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New Construction, Mixed-Use Drive Columbus Office Market Activity

A new owner of a historic office building in downtown Columbus plans to renovate the property, which dates back to 1926.

As a whole, commercial real estate in Columbus has experienced high levels of activity in recent years, and the office market has been no exception. The amount of new office space hitting the market has kept vacancy and average rental rates relatively flat, pacing the economic growth of the region. The vacancy rate has hovered around 6 to 7 percent, and the average rental rates are around $18 to $19 per square foot on a gross basis.

Developers in the region are anticipating continued growth, so there is an additional 830,000 square feet of office space currently under construction. With that amount of new construction, we don’t expect the vacancy or rental rates to change dramatically in the coming year. Let’s look at the trends driving these numbers.

Andy Dutcher, NAI Ohio Equities

Population, economic growth

Columbus continues to grow quickly. Columbus offers residents a low cost of living, great drivability, plenty of amenities and economic opportunity. Since 2010, the metro area has grown by 10.8 percent, adding over 200,000 people, which makes Columbus the 14th-largest city in the United States with over 2 million total residents. The population growth hasn’t slowed down; from 2017 to 2018, the area grew 1.2 percent, and forecasts expect continued growth with 1 million new residents anticipated by 2050.

The region’s economy has grown alongside the population, with new employers, large expansions and startups all adding to the office market. A highly educated labor force, low business costs, increased venture capital funding and a business-friendly environment have all contributed to Columbus’s desirability. Just some of the employer headlines: Chipotle is moving its headquarters to Columbus in the coming year, Google has planned a $600 billion data center and startups Root Insurance and CoverMyMeds have made Columbus home.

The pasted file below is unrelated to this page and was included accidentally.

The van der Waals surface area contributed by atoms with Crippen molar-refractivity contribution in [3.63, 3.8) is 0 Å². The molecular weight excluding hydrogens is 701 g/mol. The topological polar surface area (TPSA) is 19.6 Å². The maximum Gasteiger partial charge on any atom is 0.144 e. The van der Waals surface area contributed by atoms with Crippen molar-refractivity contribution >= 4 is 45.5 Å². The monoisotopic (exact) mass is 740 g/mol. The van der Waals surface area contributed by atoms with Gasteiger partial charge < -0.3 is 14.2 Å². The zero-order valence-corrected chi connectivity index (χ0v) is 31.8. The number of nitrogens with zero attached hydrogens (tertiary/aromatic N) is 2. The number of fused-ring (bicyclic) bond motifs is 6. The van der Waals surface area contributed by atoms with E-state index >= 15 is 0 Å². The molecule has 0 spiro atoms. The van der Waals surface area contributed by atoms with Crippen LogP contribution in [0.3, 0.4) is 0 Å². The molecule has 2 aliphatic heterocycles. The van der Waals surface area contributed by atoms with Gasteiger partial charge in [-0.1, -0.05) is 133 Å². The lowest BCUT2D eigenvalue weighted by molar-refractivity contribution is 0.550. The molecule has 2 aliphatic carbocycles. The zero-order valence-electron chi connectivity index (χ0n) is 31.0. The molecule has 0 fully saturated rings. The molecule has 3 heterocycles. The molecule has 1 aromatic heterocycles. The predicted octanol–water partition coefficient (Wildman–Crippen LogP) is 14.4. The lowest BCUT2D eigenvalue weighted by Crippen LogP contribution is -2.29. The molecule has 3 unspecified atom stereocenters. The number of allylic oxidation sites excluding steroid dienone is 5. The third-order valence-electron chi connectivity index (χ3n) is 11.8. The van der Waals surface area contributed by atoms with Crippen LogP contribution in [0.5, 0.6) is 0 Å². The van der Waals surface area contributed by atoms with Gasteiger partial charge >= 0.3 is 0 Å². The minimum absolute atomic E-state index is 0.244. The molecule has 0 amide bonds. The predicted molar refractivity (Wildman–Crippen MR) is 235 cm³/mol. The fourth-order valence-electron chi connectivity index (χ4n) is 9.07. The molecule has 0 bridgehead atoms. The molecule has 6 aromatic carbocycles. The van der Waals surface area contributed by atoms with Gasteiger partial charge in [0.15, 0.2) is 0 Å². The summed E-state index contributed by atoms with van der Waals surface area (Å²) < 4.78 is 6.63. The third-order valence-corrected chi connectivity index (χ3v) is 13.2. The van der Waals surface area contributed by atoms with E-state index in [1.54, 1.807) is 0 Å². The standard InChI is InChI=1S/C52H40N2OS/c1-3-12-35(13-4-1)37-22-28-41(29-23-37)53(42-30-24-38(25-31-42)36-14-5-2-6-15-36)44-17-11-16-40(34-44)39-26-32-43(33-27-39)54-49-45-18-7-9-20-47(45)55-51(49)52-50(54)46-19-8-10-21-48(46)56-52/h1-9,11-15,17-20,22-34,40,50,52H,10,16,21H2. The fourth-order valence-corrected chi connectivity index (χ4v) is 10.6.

Matt Gregory, NAI Ohio Equities

In particular, the downtown area has transformed in the past decade. Downtown population grew from 12,900 in 2010 to 17,647 in 2018. There are new restaurants, retail spaces and, of course, office space. The rapid growth means we are seeing a lower vacancy rate in downtown than the surrounding submarkets.

Shift to new Class A

The city’s growth is not the only reason for the amount of new office construction. Demand for new, more modern office spaces has also been a contributing factor. Employers are looking for smaller footprints, more flexible layouts, bigger windows, open floor plans and collaboration areas. The older, traditional office buildings are becoming functionally obsolete.

With the strong economy, employers are willing to pay a premium for new spaces. Class A office space built in the 2000s is leasing for $13 to $15 per square foot on a triple net basis, compared with $18 to $20 or higher for new Class A space. Demand is high for these brand-new spaces, and speculative office buildings are getting interest as soon as they are announced from both local and out-of-town employers. For example, the Lincoln building in the Short North was 94.4 percent leased before opening.

New construction is happening all over the city, but downtown is experiencing especially high rates of urban infill as companies want to be close to the city center. New downtown builds, such as 80 on the Commons and the Gravity project by Kaufman Development, are putting pressure on owners to update  older buildings.

Properties that have not undergone renovations or have out-of-date floor plates are struggling. We can see this trend in the high vacancy rate at Fifth Third Center, which is currently only 36.8 percent leased, as well as other buildings around Cap Square. Land costs are still affordable enough that new Class A space is making financial sense, and the older buildings will need to be updated in order to survive in the current market.

Increase in mixed-use

While modern floor plans and design are part of the draw of new office spaces, employees and employers are also demanding more amenities. They want a work-live-play environment, even if they are not located downtown.

This led to an increase in mixed-use developments in recent years, such as Bridge Park in Dublin. Bridge Park is a multi-building development encompassing 195,000 square feet of retail and 840,000 square feet of Class A office space, along with over 400 residential units.

Much of the upcoming office space currently under construction is also part of the mixed-use trend. Take, for example, White Castle’s planned headquarters. The Reach on Goodale will include its home office along with a 254-unit apartment community, amphitheater, community center and 66,000 square feet of office space.

There is also the redevelopment of the Scioto Peninsula. The Phase I plan details 240,000 square feet of office space, 550 residential units, 180 hotel rooms and street-level retail. While not finalized, the site could have as many as 2 million square feet of office space, 1,800 residential units and 400 hotel rooms.

So far, the new construction has kept pace with the influx of businesses and residents. But with all of the new developments currently in the planning or construction phase, the success of these ventures depends heavily on continued population growth in the region.

— By Andy Dutcher and Matt Gregory, Senior Vice Presidents of Office Brokerage, NAI Ohio Equities. This article originally appeared in the October 2019 issue of Heartland Real Estate Business magazine.

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